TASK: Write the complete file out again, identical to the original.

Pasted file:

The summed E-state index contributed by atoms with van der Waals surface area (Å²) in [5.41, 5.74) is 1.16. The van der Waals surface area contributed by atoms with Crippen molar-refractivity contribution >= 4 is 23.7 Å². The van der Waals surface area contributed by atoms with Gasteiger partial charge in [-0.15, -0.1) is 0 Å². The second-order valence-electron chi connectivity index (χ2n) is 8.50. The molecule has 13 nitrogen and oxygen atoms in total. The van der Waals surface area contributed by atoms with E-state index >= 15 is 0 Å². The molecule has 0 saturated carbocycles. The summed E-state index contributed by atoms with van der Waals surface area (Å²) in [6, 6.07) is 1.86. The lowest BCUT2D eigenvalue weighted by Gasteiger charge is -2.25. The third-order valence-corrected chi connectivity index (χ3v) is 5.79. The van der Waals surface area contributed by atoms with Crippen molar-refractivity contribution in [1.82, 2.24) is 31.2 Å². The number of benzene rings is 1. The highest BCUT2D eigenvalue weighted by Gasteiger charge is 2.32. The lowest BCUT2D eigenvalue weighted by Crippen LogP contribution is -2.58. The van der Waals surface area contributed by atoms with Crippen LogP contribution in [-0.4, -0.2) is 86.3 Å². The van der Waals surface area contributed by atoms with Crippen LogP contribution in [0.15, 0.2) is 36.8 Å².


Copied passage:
The summed E-state index contributed by atoms with van der Waals surface area (Å²) in [5.41, 5.74) is 1.16. The van der Waals surface area contributed by atoms with Crippen molar-refractivity contribution >= 4 is 23.7 Å². The van der Waals surface area contributed by atoms with Gasteiger partial charge in [-0.15, -0.1) is 0 Å². The second-order valence-electron chi connectivity index (χ2n) is 8.50. The molecule has 13 nitrogen and oxygen atoms in total. The van der Waals surface area contributed by atoms with E-state index >= 15 is 0 Å². The molecule has 0 saturated carbocycles. The summed E-state index contributed by atoms with van der Waals surface area (Å²) in [6, 6.07) is 1.86. The lowest BCUT2D eigenvalue weighted by Gasteiger charge is -2.25. The third-order valence-corrected chi connectivity index (χ3v) is 5.79. The van der Waals surface area contributed by atoms with Crippen molar-refractivity contribution in [1.82, 2.24) is 31.2 Å². The number of benzene rings is 1. The highest BCUT2D eigenvalue weighted by Gasteiger charge is 2.32. The lowest BCUT2D eigenvalue weighted by Crippen LogP contribution is -2.58. The van der Waals surface area contributed by atoms with Crippen LogP contribution in [-0.4, -0.2) is 86.3 Å². The van der Waals surface area contributed by atoms with Crippen LogP contribution in [0.15, 0.2) is 36.8 Å².